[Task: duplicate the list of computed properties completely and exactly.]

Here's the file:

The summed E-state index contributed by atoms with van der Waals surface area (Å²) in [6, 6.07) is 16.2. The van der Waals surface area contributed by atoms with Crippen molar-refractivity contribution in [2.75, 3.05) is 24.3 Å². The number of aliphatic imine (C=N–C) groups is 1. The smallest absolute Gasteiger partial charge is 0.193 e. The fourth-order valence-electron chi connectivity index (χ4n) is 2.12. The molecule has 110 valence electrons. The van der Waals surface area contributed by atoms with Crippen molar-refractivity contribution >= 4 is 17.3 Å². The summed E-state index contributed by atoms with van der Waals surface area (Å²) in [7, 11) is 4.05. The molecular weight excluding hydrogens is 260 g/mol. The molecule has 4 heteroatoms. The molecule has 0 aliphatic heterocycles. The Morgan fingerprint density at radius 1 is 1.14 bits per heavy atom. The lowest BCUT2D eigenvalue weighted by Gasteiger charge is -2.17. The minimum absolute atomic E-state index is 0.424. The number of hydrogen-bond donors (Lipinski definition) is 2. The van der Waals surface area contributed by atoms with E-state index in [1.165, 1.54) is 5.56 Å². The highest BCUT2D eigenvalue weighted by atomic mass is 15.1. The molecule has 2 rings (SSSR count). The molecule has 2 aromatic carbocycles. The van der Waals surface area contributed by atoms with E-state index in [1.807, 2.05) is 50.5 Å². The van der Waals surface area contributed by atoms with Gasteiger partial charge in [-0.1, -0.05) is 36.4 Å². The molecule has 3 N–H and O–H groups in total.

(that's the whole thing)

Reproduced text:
The summed E-state index contributed by atoms with van der Waals surface area (Å²) in [6, 6.07) is 16.2. The van der Waals surface area contributed by atoms with Crippen molar-refractivity contribution in [2.75, 3.05) is 24.3 Å². The number of aliphatic imine (C=N–C) groups is 1. The smallest absolute Gasteiger partial charge is 0.193 e. The fourth-order valence-electron chi connectivity index (χ4n) is 2.12. The molecule has 110 valence electrons. The van der Waals surface area contributed by atoms with Crippen molar-refractivity contribution >= 4 is 17.3 Å². The summed E-state index contributed by atoms with van der Waals surface area (Å²) in [7, 11) is 4.05. The molecular weight excluding hydrogens is 260 g/mol. The molecule has 4 heteroatoms. The molecule has 0 aliphatic heterocycles. The Morgan fingerprint density at radius 1 is 1.14 bits per heavy atom. The lowest BCUT2D eigenvalue weighted by Gasteiger charge is -2.17. The minimum absolute atomic E-state index is 0.424. The number of hydrogen-bond donors (Lipinski definition) is 2. The van der Waals surface area contributed by atoms with E-state index in [1.165, 1.54) is 5.56 Å². The highest BCUT2D eigenvalue weighted by atomic mass is 15.1. The molecule has 2 rings (SSSR count). The molecule has 2 aromatic carbocycles. The van der Waals surface area contributed by atoms with E-state index in [1.807, 2.05) is 50.5 Å². The van der Waals surface area contributed by atoms with Gasteiger partial charge in [-0.1, -0.05) is 36.4 Å². The molecule has 3 N–H and O–H groups in total.